Thin, breaded chicken fillets, also called cutlets, escalope and schnitzel, can fit into practically any meal, whether you serve them over an arugula and tomato salad with a low-fat dressing or top them with cheese and marinara to make chicken Parmesan. When you purchase boneless, skinless chicken breasts from your grocer, the breasts have one thick and one thin end, which results in uneven cooking. A meat mallet comes in handy for pounding the meat to uniform thickness and breaking up muscle fibers. Chicken prepared this way is traditionally fried in oil, but can be baked for a lower-fat meal.
Place a thawed chicken breast between two pieces of plastic wrap or wax paper and set it on a cutting board. Beat the chicken breast with a meat mallet, particularly at the thick end, to flatten it to a uniform thickness between 1/4 and 1/3 inch. The breast becomes longer and wider as it flattens, but you can cut the breast into two smaller pieces, if desired. Flip the breast over with the smooth side down and cut along the natural groove in the center of the breast.
Set up four shallow plates or bowls to create stations for breading the chicken. Add a thin layer of flour to the first station, including any dry seasoning you might wish to add, such as salt, pepper or garlic powder. Beat an egg, including the yolk, for the second station. Line the third dish with your choice of breadcrumbs, such as Japanese-style panko breadcrumbs, Italian seasoned breadcrumbs or plain breadcrumbs. Mix herbs and spices with the breadcrumbs, if desired. Leave the fourth plate or bowl empty so you have a place to put the breaded chicken before cooking.
Dip both sides of the chicken breast into the flour to lightly coat it. Move the breast to the egg mixture to coat both sides and allow the excess to drip off the breast. Push both sides of the breast firmly into the breadcrumbs until well-coated. Hold the breast over the plate and shake it gently to remove the excess. Place the finished, breaded chicken breast on the fourth plate while you bread the remaining chicken breasts.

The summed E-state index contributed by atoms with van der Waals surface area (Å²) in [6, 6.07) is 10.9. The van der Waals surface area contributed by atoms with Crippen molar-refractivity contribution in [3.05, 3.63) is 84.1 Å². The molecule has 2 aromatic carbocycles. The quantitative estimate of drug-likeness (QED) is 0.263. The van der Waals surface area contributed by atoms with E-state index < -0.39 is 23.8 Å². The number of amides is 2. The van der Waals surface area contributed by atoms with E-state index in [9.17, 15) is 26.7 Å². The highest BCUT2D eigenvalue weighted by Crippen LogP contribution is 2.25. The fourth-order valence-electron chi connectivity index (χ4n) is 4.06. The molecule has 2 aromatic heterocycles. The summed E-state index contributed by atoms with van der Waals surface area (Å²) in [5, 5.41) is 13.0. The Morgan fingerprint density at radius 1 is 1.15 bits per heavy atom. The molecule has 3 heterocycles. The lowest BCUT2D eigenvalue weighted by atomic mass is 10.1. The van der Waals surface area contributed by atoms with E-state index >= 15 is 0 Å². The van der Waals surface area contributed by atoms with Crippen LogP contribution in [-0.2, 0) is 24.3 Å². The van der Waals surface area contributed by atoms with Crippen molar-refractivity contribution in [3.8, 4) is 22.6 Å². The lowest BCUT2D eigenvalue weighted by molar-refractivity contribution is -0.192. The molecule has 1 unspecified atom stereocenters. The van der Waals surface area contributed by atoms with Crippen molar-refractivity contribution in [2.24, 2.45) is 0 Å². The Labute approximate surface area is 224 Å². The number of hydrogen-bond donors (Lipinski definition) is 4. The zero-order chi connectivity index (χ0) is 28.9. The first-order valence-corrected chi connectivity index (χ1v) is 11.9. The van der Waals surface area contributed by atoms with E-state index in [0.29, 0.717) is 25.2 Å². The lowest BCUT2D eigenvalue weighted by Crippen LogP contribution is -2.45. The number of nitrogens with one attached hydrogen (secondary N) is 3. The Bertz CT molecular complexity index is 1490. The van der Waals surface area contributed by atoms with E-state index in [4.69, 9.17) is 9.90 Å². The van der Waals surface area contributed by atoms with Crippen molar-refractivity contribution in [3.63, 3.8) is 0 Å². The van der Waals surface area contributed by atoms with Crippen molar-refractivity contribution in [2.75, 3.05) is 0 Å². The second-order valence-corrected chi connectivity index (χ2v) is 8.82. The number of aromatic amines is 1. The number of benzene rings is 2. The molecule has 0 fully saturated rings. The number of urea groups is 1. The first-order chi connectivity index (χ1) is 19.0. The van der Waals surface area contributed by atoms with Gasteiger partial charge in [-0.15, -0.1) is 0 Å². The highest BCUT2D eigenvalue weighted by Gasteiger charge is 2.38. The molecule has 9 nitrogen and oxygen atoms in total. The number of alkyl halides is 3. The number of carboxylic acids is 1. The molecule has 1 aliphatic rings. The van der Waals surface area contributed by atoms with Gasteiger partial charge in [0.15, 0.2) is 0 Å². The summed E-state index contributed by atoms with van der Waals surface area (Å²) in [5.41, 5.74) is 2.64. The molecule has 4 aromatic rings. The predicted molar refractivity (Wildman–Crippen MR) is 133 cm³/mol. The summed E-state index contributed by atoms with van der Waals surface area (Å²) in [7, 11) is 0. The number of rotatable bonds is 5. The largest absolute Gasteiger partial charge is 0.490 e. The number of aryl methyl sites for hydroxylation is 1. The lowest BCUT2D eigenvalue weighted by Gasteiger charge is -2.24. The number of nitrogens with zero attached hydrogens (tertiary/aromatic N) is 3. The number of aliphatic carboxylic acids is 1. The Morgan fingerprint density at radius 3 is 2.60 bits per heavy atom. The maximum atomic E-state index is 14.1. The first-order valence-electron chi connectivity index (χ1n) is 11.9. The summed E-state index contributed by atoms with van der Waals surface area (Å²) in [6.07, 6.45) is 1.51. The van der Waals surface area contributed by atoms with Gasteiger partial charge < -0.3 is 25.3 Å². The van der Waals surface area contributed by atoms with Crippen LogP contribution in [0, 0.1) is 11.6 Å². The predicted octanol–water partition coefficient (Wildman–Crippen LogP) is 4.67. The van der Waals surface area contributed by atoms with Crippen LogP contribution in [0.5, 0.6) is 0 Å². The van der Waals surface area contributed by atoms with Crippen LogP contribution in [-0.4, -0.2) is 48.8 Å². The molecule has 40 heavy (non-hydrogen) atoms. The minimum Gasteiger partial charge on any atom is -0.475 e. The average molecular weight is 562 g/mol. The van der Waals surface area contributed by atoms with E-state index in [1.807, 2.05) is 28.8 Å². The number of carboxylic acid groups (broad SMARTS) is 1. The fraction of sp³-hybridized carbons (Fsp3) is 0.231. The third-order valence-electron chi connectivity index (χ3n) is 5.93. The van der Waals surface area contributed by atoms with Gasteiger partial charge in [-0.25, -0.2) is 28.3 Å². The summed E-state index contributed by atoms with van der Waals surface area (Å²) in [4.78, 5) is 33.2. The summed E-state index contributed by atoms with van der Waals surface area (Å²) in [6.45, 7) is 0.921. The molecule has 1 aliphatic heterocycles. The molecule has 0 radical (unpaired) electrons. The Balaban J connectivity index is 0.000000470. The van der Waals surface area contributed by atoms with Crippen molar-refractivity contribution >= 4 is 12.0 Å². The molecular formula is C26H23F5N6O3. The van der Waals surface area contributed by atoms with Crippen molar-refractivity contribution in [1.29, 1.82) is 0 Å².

Add about 1/4 inch of oil to the bottom of a frying pan, using your choice of olive oil, vegetable oil, shortening or a similar fat. Heat the oil over medium heat; you can increase the heat if the chicken cooks too slowly, but the heat should not exceed medium-high or the breading will burn before the inside of the chicken is cooked thoroughly.
Fry the fillets in the hot oil for about 3 to 4 minutes on each side. Do not overcrowd the chicken breasts in the pan because this can disturb the bread coating and make it difficult to flip. Use tongs or a spatula -- never a fork -- to check the underside of the meat as it cooks so you don't pierce the meat and lose the juices. Flip the fillets when you achieve a golden brown, crispy bread coating.
Remove the chicken breasts from the pan when both sides are golden brown. For maximum food safety, the internal temperature of the breasts should reach 165 degrees Fahrenheit; you can use an instant-read thermometer to check the temperature when you think the chicken is done. Place the chicken on a clean plate lined with paper towels to absorb the excess oil from the breading; serve immediately.
Preheat your oven to 375 to 425 degrees. Some cooks prefer higher temperatures because they cook the meat faster, while others prefer to cook slowly to ensure the center of the meat has time to cook thoroughly before the breading burns.
Place the breaded chicken fillets on a lightly oild baking rack set inside a shallow baking pan, leaving space between each piece. The baking rack allows the hot air in the oven to circulate around the top and bottom of the chicken for even cooking, and also allows any grease to drip away from the meat. If you prefer not to use a rack, you can place the chicken directly on a lightly oiled baking pan.
Bake the chicken fillets for 7 to 10 minutes on each side. A meat thermometer is especially important when baking chicken because cooking times vary greatly depending on the thickness of the meat and the temperature inside the oven. You can serve baked chicken immediately when finished because there's no grease to drain.
A former cake decorator and competitive horticulturist, Amelia Allonsy is most at home in the kitchen or with her hands in the dirt. She received her Bachelor's degree from West Virginia University. Her work has been published in the San Francisco Chronicle and on other websites.